71% Of Eligible Gen-Zers Don’t Qualify For Military , Army Tries the Anime Strategy


Bloomberg notes, “The Army—the U.S. military’s largest service—faces a complex set of problems: the eligible recruiting pool into all military services is small; and the newest generation of prospects, Gen Z, has had almost no contact or knowledge of the military, which has largely fought wars abroad since 2001. The Gen Z cohort grew up with technology, the internet, and social media.”

The videos feature Emma, the self-proclaimed spoiled kid; David, the Hawaiian kid who at first didn’t let himself dream about becoming a pilot; Rickie, who grew up in a religious Haitian family in Florida; Janeen, a singer performing on cruise ships who joined the Reserves with the help of her Vietnam-veteran father; and Jennifer, born to first-generation Dominican immigrants, who worked long hours to make ends meet. -Bloomberg

It gets better.

almost 71% of those aged 17 to 24 – roughly 24 million out of 34 million people – are ineligible to join the military because of “obesity, lack of high school diploma, or a criminal record,” according to Pentagon data.

“the Army will be spending $425 million on marketing, with the goal of recruiting 60,000 to 70,000 active-duty soldiers, along with 40,000-45,000 National Guardsmen, and 13,000 to 17,000 members of the reserve. To do this, prospective recruits will be served content on YouTube via 15-second trailer.

“Gen Z flips through social media like it is an Olympic sport, and in order to get them to stop their thumbs for a few seconds, you’ve got to surprise them,” said Maj. Gen. Alex Fink, the Army’s chief of enterprise marketing. “The Calling has got a much more different look and feel than anything else than not only the Army has done—but nobody in the military has done something like this.”

This begs the question? Who will fight in the future forever wars to protect Israel!!?


  1. News flash for y’all… Most of the population has historically been “unfit for service” during peacetime. If the Army had applied the mid-1930s standards to the conscripts during WWII, we’d have fought that war with a much, much smaller Army.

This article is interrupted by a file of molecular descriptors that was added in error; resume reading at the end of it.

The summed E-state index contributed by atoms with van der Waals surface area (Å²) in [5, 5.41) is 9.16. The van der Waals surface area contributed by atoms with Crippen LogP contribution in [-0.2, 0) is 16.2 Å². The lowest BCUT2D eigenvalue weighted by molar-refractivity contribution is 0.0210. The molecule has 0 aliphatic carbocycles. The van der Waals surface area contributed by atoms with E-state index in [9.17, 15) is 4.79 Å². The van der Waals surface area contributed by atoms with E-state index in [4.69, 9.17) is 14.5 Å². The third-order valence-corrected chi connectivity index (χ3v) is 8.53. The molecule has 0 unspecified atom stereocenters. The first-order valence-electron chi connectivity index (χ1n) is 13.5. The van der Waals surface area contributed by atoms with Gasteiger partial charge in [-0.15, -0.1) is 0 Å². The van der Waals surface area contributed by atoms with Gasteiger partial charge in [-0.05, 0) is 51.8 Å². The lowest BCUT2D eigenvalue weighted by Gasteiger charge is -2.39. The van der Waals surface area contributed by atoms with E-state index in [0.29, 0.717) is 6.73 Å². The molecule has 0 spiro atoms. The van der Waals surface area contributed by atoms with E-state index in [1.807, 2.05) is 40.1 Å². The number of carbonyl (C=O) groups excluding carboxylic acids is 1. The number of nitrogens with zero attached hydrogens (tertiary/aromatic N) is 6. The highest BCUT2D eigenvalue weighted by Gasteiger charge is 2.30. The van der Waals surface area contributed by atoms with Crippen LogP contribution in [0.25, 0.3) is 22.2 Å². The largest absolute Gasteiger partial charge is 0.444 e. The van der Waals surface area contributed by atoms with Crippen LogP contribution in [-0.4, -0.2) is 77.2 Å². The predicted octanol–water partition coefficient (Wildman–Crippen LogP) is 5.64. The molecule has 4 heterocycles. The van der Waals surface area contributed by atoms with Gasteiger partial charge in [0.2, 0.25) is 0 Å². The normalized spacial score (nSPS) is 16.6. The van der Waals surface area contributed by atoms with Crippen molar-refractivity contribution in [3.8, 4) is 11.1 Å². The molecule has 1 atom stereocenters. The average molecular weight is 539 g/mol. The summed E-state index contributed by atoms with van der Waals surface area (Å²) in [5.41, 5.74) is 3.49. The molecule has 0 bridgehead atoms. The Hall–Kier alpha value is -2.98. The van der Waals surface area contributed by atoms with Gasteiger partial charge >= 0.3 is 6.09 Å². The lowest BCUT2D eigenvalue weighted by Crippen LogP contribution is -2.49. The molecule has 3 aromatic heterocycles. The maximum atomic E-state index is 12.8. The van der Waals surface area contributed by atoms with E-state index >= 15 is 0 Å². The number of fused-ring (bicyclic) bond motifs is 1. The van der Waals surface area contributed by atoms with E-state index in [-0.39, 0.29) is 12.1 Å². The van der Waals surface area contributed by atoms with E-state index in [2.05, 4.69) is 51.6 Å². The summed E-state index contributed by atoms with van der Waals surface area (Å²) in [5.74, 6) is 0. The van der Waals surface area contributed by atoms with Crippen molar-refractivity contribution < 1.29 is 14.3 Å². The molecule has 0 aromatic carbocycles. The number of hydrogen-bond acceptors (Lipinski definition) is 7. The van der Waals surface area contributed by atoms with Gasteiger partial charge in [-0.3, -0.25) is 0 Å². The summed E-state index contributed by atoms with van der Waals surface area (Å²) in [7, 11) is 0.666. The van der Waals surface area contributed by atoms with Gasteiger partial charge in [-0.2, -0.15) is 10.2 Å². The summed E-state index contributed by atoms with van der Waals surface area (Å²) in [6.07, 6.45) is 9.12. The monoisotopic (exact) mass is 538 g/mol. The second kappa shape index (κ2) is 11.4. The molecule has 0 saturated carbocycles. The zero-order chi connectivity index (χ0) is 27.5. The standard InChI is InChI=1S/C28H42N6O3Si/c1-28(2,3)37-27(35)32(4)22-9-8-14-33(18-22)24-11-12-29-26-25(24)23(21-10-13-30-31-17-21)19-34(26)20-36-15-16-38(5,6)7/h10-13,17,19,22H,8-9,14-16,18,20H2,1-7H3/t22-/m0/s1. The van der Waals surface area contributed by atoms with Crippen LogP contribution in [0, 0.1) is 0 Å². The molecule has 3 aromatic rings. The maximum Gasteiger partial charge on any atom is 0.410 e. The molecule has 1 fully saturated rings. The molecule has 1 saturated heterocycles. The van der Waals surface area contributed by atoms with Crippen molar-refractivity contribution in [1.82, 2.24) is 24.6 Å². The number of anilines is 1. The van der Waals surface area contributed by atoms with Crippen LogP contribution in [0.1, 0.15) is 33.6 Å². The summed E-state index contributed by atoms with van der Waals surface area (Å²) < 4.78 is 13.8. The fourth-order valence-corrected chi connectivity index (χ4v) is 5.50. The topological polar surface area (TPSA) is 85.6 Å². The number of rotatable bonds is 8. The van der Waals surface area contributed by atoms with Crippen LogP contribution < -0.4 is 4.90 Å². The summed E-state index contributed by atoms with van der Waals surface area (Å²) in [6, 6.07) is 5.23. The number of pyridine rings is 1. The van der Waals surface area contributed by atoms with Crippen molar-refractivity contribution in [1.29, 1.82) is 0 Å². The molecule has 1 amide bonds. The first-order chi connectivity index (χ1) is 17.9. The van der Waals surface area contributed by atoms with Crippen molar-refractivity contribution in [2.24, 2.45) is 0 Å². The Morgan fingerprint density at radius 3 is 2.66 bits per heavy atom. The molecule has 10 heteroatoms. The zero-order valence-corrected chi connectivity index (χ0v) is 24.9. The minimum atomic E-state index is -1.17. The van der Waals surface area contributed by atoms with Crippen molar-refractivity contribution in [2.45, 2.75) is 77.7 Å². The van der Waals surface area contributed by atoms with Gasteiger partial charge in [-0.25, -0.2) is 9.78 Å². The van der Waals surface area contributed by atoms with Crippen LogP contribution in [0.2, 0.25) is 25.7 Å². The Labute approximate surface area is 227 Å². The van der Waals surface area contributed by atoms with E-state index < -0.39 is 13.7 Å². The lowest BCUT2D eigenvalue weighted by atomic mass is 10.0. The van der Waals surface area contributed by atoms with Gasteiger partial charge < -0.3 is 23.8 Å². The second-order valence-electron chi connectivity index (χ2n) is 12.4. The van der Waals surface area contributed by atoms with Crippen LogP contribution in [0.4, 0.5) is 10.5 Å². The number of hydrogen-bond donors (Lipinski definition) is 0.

Hell, time was they’d down-check your ass for minor little details like a “malformed chest” or one shoulder being higher than the other–Mostly cosmetic crap, when you get down to it.

    It’s highly dependent on the manpower market, as well–When I went to enlist in the Delayed Entry Program during the late months of 1981, that was the tail-end of the Volunteer Army failure. I swear to God, if you could manage to breath continuously for the duration of your time at the MEPS (Military Entrance Processing Station), you’d get in. Did well on the entrance tests? LOL… They’d waive ANYTHING, on the spot, without question. I watched guys with felony convictions and obvious physical deformities sign contracts.

    One year later, when I left for Basic? LOL… Oh, how the worm had turned… I watched guys with GEDs and high ASVAB scores turned away ‘cos “No high-school diploma”, and if you had even a misdemeanor record that involved jail time, no Army for you. Physically? Again, LOL… Suddenly, the stuff they’d look the other way on during my first run through MEPS was critical and cause for denial of enlistment.

    All that change in a year’s time. They want to get more bodies in boots? What they’ll do is add more time to training, and start running “Fat Camp” for the hefty boys and girls before they even start Basic. With a strict regimen, most of those couch potatoes can be turned into decent cannon fodder, so long as they’re willing to spend the time and money on it.

    Y’all do NOT want to know what’s going to happen the next time we need a lot of people in uniform in a hurry. It’s gonna get flat-out ugly for all the involved parties, and I would not be a bit surprised to see a massively high attrition rate of dead aspirational trainees from the attempts they’re going to have to make to turn those fatbodies into soldiers, sailors, and Marines. It. Will. Not. Be. Pretty.